My name is Jing Han Li, though most call me by my anglicized name, Wendy. I am a seventeen year old student who excels more so in liberal arts than mathematics. I was born and raised in Canada, but I grew up wearing slippers at home and eating rice every day. I live a lifestyle that most would deem “white-washed,” but I adore my Chinese heritage and respect its traditions. These experiences are what have built my outgoing personality and character, but none of them define who I am or what I stand for. I am my own individual with a one-of-a-kind identity, and I, or anyone, need to be subjected to any prejudice from anyone.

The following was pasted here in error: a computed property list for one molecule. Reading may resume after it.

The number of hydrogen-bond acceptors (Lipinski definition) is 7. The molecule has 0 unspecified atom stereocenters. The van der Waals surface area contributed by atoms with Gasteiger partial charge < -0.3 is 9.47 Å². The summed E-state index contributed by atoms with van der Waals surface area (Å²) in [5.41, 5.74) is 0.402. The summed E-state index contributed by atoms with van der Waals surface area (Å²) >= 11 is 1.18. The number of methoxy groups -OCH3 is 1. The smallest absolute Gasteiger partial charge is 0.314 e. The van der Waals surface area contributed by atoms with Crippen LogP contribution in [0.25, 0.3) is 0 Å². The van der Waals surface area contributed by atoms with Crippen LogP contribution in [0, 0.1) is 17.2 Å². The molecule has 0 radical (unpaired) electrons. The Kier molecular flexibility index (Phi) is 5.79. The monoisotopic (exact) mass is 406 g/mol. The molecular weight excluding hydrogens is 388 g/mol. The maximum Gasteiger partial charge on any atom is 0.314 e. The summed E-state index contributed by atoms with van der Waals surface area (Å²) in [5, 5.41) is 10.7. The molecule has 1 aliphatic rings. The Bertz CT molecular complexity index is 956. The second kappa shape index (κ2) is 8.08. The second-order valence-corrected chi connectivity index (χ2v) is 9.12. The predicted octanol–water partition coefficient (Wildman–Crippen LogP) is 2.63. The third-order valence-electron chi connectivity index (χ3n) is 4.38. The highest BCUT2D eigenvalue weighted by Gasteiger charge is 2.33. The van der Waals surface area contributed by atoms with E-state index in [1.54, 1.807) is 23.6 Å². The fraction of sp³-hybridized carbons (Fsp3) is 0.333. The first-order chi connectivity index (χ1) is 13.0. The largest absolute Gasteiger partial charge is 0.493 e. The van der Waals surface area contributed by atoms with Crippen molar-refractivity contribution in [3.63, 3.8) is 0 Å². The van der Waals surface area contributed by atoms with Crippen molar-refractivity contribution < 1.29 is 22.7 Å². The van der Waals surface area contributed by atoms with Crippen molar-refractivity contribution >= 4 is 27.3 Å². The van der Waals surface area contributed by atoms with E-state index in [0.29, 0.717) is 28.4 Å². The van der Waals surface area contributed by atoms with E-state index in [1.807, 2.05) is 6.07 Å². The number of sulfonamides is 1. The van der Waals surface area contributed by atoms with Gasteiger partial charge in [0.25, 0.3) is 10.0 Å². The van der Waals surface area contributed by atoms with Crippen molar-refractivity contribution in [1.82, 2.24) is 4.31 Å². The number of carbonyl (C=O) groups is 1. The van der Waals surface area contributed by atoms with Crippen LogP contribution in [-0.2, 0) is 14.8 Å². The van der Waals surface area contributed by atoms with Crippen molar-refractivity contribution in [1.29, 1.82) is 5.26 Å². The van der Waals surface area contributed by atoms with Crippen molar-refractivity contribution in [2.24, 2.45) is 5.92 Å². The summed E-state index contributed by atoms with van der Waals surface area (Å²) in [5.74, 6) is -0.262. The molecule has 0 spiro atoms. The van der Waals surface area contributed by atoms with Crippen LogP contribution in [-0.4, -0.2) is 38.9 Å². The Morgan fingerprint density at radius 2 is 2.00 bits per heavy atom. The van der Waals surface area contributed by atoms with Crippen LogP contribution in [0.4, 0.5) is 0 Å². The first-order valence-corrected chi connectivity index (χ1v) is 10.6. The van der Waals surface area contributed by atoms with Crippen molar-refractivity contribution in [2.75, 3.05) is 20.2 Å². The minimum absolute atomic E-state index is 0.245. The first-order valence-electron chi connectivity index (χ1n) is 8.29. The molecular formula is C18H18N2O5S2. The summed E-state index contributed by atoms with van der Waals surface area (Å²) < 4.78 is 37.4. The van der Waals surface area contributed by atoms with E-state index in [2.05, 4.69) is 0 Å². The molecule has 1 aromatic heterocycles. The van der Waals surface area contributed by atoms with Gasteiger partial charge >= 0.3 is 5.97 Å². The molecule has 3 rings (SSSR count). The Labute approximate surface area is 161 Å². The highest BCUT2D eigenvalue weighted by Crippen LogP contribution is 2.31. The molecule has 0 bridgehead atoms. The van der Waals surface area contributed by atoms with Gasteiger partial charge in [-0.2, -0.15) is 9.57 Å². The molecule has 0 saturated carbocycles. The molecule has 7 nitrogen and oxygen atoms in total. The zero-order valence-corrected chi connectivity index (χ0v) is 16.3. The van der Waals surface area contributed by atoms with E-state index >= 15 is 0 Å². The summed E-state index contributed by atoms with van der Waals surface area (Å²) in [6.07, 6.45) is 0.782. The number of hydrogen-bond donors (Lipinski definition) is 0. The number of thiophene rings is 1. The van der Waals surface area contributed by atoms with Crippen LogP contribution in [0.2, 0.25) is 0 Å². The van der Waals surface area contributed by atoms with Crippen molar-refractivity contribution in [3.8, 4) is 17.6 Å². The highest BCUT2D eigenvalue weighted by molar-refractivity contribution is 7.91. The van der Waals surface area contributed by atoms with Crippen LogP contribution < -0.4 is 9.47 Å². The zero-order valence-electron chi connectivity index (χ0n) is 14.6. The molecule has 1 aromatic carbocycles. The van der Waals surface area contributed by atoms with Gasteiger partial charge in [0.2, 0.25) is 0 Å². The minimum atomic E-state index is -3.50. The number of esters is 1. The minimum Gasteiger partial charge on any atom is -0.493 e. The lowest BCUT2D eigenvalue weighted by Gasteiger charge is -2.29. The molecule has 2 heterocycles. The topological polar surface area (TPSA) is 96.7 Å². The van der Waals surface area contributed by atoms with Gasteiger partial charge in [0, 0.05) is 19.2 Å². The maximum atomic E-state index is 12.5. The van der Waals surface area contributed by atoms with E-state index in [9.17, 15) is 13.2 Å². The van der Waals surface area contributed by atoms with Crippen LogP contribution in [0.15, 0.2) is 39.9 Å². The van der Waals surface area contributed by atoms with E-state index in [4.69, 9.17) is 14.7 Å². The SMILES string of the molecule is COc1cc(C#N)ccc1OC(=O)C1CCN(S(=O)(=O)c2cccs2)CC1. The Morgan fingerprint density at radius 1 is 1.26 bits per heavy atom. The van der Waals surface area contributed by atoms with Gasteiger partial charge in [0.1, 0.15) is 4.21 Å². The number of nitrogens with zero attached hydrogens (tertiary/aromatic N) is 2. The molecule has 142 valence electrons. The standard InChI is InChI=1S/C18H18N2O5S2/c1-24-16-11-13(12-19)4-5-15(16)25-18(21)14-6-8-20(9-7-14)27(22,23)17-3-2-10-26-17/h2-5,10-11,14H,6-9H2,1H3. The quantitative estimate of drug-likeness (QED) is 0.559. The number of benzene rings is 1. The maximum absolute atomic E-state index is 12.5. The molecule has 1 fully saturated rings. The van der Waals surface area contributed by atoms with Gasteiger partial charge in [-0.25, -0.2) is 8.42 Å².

Everyone preaches discrimination from groups against other groups, but the inequity among insiders of the same faction has been turned a blind eye to for far too long. My culture should not have been rejected by myself when I was younger, and I take responsibility and accountability for it. But my culture should not be rejecting me for trying to identify with it again. Our culture is shared, built by unique individuals, lived through unique individuals, and will continue through unique individuals.